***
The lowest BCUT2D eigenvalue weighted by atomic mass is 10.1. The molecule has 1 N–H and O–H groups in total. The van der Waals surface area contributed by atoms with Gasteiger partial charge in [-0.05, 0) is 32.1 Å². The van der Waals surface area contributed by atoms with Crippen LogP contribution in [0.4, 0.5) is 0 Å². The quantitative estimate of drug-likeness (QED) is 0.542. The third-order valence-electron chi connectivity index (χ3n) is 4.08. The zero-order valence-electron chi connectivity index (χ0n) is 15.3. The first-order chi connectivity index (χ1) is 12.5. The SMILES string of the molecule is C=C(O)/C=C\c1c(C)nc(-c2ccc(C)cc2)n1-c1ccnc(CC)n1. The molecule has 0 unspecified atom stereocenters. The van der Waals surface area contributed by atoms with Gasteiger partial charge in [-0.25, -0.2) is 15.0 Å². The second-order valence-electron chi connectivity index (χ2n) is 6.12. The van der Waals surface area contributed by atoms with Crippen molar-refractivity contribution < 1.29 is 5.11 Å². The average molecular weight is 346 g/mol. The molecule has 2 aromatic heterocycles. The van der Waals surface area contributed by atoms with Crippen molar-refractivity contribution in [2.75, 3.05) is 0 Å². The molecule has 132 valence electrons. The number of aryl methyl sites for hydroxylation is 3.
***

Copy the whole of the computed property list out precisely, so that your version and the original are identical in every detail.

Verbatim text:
The lowest BCUT2D eigenvalue weighted by atomic mass is 10.1. The molecule has 1 N–H and O–H groups in total. The van der Waals surface area contributed by atoms with Gasteiger partial charge in [-0.05, 0) is 32.1 Å². The van der Waals surface area contributed by atoms with Crippen LogP contribution in [0.4, 0.5) is 0 Å². The quantitative estimate of drug-likeness (QED) is 0.542. The third-order valence-electron chi connectivity index (χ3n) is 4.08. The zero-order valence-electron chi connectivity index (χ0n) is 15.3. The first-order chi connectivity index (χ1) is 12.5. The SMILES string of the molecule is C=C(O)/C=C\c1c(C)nc(-c2ccc(C)cc2)n1-c1ccnc(CC)n1. The molecule has 0 unspecified atom stereocenters. The van der Waals surface area contributed by atoms with Gasteiger partial charge in [-0.25, -0.2) is 15.0 Å². The second-order valence-electron chi connectivity index (χ2n) is 6.12. The van der Waals surface area contributed by atoms with Crippen molar-refractivity contribution < 1.29 is 5.11 Å². The average molecular weight is 346 g/mol. The molecule has 2 aromatic heterocycles. The van der Waals surface area contributed by atoms with Crippen molar-refractivity contribution in [2.75, 3.05) is 0 Å². The molecule has 132 valence electrons. The number of aryl methyl sites for hydroxylation is 3.